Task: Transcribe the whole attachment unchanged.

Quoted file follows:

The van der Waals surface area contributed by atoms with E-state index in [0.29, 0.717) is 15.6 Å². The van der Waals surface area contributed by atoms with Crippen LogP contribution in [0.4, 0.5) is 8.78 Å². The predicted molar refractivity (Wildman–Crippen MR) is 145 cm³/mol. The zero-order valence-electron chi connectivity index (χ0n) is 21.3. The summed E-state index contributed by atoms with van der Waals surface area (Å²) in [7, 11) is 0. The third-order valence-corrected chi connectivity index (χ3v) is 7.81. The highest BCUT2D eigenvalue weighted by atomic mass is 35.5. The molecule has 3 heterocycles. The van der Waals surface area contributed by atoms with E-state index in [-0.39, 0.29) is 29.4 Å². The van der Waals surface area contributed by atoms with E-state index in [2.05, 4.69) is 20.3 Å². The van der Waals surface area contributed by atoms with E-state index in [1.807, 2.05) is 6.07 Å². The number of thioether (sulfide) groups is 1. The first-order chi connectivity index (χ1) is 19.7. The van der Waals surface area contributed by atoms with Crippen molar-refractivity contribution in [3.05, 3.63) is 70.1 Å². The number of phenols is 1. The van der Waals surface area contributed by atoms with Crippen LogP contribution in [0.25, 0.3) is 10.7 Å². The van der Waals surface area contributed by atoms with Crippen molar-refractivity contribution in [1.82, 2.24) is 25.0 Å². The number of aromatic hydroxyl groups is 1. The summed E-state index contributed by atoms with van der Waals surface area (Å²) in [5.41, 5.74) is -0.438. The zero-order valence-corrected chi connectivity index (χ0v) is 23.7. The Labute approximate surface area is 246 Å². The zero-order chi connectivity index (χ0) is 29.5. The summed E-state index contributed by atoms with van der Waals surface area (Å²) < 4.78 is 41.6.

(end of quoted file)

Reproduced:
The van der Waals surface area contributed by atoms with E-state index in [0.29, 0.717) is 15.6 Å². The van der Waals surface area contributed by atoms with Crippen LogP contribution in [0.4, 0.5) is 8.78 Å². The predicted molar refractivity (Wildman–Crippen MR) is 145 cm³/mol. The zero-order valence-electron chi connectivity index (χ0n) is 21.3. The summed E-state index contributed by atoms with van der Waals surface area (Å²) in [7, 11) is 0. The third-order valence-corrected chi connectivity index (χ3v) is 7.81. The highest BCUT2D eigenvalue weighted by atomic mass is 35.5. The molecule has 3 heterocycles. The van der Waals surface area contributed by atoms with E-state index in [-0.39, 0.29) is 29.4 Å². The van der Waals surface area contributed by atoms with E-state index in [2.05, 4.69) is 20.3 Å². The van der Waals surface area contributed by atoms with E-state index in [1.807, 2.05) is 6.07 Å². The number of thioether (sulfide) groups is 1. The first-order chi connectivity index (χ1) is 19.7. The van der Waals surface area contributed by atoms with Crippen molar-refractivity contribution in [3.05, 3.63) is 70.1 Å². The number of phenols is 1. The van der Waals surface area contributed by atoms with Crippen LogP contribution in [0.25, 0.3) is 10.7 Å². The van der Waals surface area contributed by atoms with Crippen molar-refractivity contribution in [1.82, 2.24) is 25.0 Å². The number of aromatic hydroxyl groups is 1. The summed E-state index contributed by atoms with van der Waals surface area (Å²) in [5.41, 5.74) is -0.438. The zero-order valence-corrected chi connectivity index (χ0v) is 23.7. The Labute approximate surface area is 246 Å². The zero-order chi connectivity index (χ0) is 29.5. The summed E-state index contributed by atoms with van der Waals surface area (Å²) < 4.78 is 41.6.